Health care costs burden the country

Central Illinois is familiar with St. Jude Children’s Research Hospital, which for decades has treated children with leukemia. But few realize the cost associated with one of the most effective medicines used to treat chronic myelogenous leukemia (CML): Gleevec.

Manufactured by Novartis, Gleevec (imatinib mesylate) was introduced in 2001, when its list price was $26,000 a year. After its exclusive patent expired in 2016, its price was $108,000 a year (about $9,000 per month). Generic alternatives weren’t much better, at about $98,000 a year ($8,000 monthly).

The drug is hardly an option for families dealing with leukemia.

“People taking Gleevec for chronic myeloid leukemia have had their lives extended considerably,” wrote independent health-care analyst Joshua Cohen in Forbes magazine in September. “For some, it’s akin to a maintenance medication that allows them to reach their natural lifespan.”

St. Jude’s young patients famously “never receive a bill,” but costs are covered somewhere by someone, whether generous public donations or adults who aren’t treated at St. Jude.

Someone pays, one way or another.

The typical American spends an average of about $11,000 for health care a year, according to the most recent data from the federal Centers for Medicare and Medicaid Services (CMS). That’s compared to $7,700 as recently as 2007. National Health Expenditure figures increased 3.9 percent to $3.5 trillion in 2017, CMS reported, or 17.9 percent of the nation’s Gross Domestic Product (GDP), which is the total value of goods produced and services provided in the country in one year.

Ten comparable economies (Australia, Canada, Denmark, France, Germany, the Netherlands, Japan, Sweden, Switzerland and United Kingdom) showed expenditures of 11.5 percent; almost all of them have some form of Universal Health Coverage, according to the Journal of the American Medical Association.

“National health spending is projected to grow to an average rate of 5.5 percent per year,” CMS says, “to reach $5.7 trillion by 2026.”

According to justfacts.com. between 1960 and 2016, health-care spending in the United States increased:

  • from an average of $151 per person per year to $10,320 (69 times),
  • from an inflation-adjusted average of $1,248/person per year to $10,539 (8 times), and
  • from 5.0 percent of GDP to 17.9 percent (3.6 times).

Obviously, health-care costs are rising much faster than the rate of inflation (while wages are stagnating, by the way).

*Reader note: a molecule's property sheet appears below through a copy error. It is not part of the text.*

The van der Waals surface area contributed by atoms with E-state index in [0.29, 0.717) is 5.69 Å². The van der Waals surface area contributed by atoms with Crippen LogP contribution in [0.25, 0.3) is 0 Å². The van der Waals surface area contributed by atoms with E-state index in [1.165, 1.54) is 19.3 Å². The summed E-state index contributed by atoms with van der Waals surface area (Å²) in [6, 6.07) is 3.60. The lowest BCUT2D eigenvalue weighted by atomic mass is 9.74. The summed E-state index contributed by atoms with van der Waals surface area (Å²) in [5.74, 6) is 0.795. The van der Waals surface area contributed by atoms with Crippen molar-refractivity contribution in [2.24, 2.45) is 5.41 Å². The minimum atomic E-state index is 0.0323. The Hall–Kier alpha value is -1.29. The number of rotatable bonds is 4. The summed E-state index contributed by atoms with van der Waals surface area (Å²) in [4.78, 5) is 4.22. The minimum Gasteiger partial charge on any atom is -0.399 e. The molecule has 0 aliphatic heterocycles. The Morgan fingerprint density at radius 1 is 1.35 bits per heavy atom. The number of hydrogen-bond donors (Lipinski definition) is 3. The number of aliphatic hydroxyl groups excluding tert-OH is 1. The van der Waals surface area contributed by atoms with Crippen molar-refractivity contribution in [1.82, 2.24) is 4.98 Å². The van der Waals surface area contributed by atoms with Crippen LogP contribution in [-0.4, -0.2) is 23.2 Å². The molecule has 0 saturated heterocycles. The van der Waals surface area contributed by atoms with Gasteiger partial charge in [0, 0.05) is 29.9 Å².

Big Pharma is regulated by the Food & Drug Administration on developing drugs, but drug manufacturers (and hospitals) can raise prices almost at will (remember Martin Shkreli, who increased the price of Daraprim from $13.50 to $750 per pill). Insurers also are technically regulated, but they have more clout than patients do, so “the market” – what consumers need for their health – determines prices.

Elsewhere, residents of the UK annually spend less than $4,000 and have a life expectancy of 71.4 (20th in the world) while Americans spend almost three times as much and have a life expectancy of 69.1 (ranking 31st), according to the World Health Organization. Narrowing the life-expectancy comparison to the 12 wealthiest industrialized nations, the United States is at the bottom: 12th, according to the nonpartisan, nonprofit Kaiser Family Foundation.

The International Federation of Health Plans (IFHP) shows other disparities of health expenditures:

  • a normal childbirth/delivery cost $10,000 in the United States, according to the most recent data (2013) from the IFHP; in Australia, families cost $6,600,
  • a CT scan in the United States cost more than $900; in Canada, it’s $97.
  • an MRI in the United States costs more than $1,100, but the same test is $138 in Switzerland.

While the status quo is expensive, Medicare for All would be cost effective – despite the fear-mongering of opponents who stress tax increases but usually neglect out-of-pocket expenses, co-pays, deductibles, etc.

Two recent studies – one by an academic group, the other by a think tank tied to the conservative Koch brothers – both showed savings if the United States adopts a Medicare for All plan as proposed in separate measures in the House (H.R. 676) and Senate (S. 1804).

University of Massachusetts/Amherst economist Robert Pollin reported in a cost analysis of S.1804, introduced by U.S. Sen. Bernie Sanders (I-Vt.), that it would cut U.S. medical costs from 17.9 percent of GDP to between 9-11 percent, mainly by targeting non-medical costs in the system (administrative overhead and corporate profits).

“This study is the most comprehensive, detailed, authoritative study ever undertaken of Medicare for All, and it points powerfully and unassailably in support of MFA,” said Columbia University economist and public-policy expert Jeffrey Sachs, who reviewed the analysis. “Medicare for All promises a system that is fairer, more efficient, and vastly less expensive than America’s bloated, monopolized, over-priced and under-performing private health insurance system. America spends far more on health care and gets far less for its money than any other high-income country. This study explains why and shows how Medicare for All offers a proven and wholly workable way forward.”

Meanwhile, a report issued this summer by the libertarian Mercatus Center found that Sanders’ plan would cost the federal government an additional $32.6 trillion over 10 years, but it also found that the National Health Expenditure would come in below current projections. Therefore, Mercatus conceded, although the price tag for the federal government would increase, the total cost of health care would go down, and more than 30 million uninsured Americans would get access to healthcare.

Bill Knight



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